The Impact of the Facebook Exchange

Facebook recently confirmed plans to launch a new service that will enable real-time bidding for ad space on its platform (read more on the announcement here and here). The service, known as Facebook Exchange, will allow companies to target ads to users based on their browser history gleaned from visiting third-party websites. These retargeting options will be meaningful to direct advertisers and will create new revenue for Facebook. However, it is still unclear whether it will drive user engagement after the click.

The concept behind Facebook Exchange isn’t new – Google and others have been using retargeting cookies for years within their ad networks. But Facebook’s service will allow advertisers who have a timely message or promotion to take advantage of the billions of impressions available on Facebook.

A common example has been used to illustrate the potential benefit of Facebook Exchange: A user who has visited travel sites to research a trip to Hawaii may later see a promotion on Facebook about hotels in Hawaii on the basis of searches done outside of Facebook. Previously, that same user would not have been targeted by a travel-related website via a Facebook direct buy if Hawaii wasn’t listed as one of their Likes.

Facebook Exchange likely will drive up the cost of ad placements on Facebook due to the impression bid model and requiring the demand-side platform to compete for ad space within Facebook.

It will be challenging to determine the value and effectiveness of the ads purchased via Facebook Exchange. According to the latest comScore study, users who were exposed to Facebook ads were 16% more likely to buy products from a brand than users who didn’t see such ads. This is great for advertisers who are looking to drive awareness of their brands, but it doesn’t answer the larger questions around engagement and advocacy.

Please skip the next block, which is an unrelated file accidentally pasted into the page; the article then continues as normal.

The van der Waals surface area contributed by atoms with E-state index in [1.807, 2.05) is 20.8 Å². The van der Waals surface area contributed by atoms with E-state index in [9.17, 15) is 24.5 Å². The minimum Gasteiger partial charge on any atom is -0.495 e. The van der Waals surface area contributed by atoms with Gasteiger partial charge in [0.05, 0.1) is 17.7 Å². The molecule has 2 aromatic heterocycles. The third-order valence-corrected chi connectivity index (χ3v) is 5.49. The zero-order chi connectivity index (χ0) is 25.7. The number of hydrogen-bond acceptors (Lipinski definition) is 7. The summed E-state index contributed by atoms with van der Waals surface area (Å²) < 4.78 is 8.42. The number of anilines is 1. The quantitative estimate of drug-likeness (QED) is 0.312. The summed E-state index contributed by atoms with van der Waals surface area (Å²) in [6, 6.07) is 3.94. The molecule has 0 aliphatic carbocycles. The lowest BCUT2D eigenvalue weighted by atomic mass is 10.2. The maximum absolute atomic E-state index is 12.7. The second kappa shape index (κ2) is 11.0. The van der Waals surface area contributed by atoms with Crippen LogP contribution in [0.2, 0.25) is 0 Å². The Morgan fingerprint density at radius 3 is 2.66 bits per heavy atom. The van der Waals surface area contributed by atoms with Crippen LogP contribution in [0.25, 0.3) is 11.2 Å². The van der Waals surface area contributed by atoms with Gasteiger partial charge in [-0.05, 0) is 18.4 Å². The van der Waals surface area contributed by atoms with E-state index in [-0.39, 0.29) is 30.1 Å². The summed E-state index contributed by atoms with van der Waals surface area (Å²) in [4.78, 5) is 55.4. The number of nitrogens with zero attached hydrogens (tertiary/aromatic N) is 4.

Because Facebook Exchange will only target users based on their activity outside of Facebook, it will likely work best for advertisers who are looking to drive users to a promotion or event, as opposed to driving fan acquisition and engagement. This will ultimately be the downside of Facebook Exchange – since Facebook is inherently about engagement – so it will be interesting to see how Facebook Exchange will increase fans and “talking about” metrics for brands.

Two other concerns emerge. Despite the commonality of the practice on the web in general, it remains to be seen if users will view Facebook placing cookies on their machines as another encroachment on their privacy, as well as how Facebook Exchange will work in the mobile space. Opting out will only be available through participating third-party websites. And Facebook is already seen as lagging in mobile, although their recent rollout of their own App Center – featuring apps that use Facebook login – should drive usage of third-party apps that will, in turn, provide more user data to sharpen ad targeting

Facebook Exchange will undoubtedly increase revenue for Facebook, which seems to be at the top of the to-do list since their IPO was announced. It comes at a time when the company urgently needs to quell street fears that Facebook’s long-term strategy for ad revenue growth is inadequate.

For advertisers who are already using exchanges, Facebook Exchange could be a way to extend their overall reach. However, advertisers who have been primarily focused on fan acquisition and building their community on Facebook may not be satisfied with the effectiveness of this service at driving engagement and fan acquisition. And we will have to stay tuned to see where ads will fit in with Facebook’s latest efforts to monetize its ever-growing mobile presence.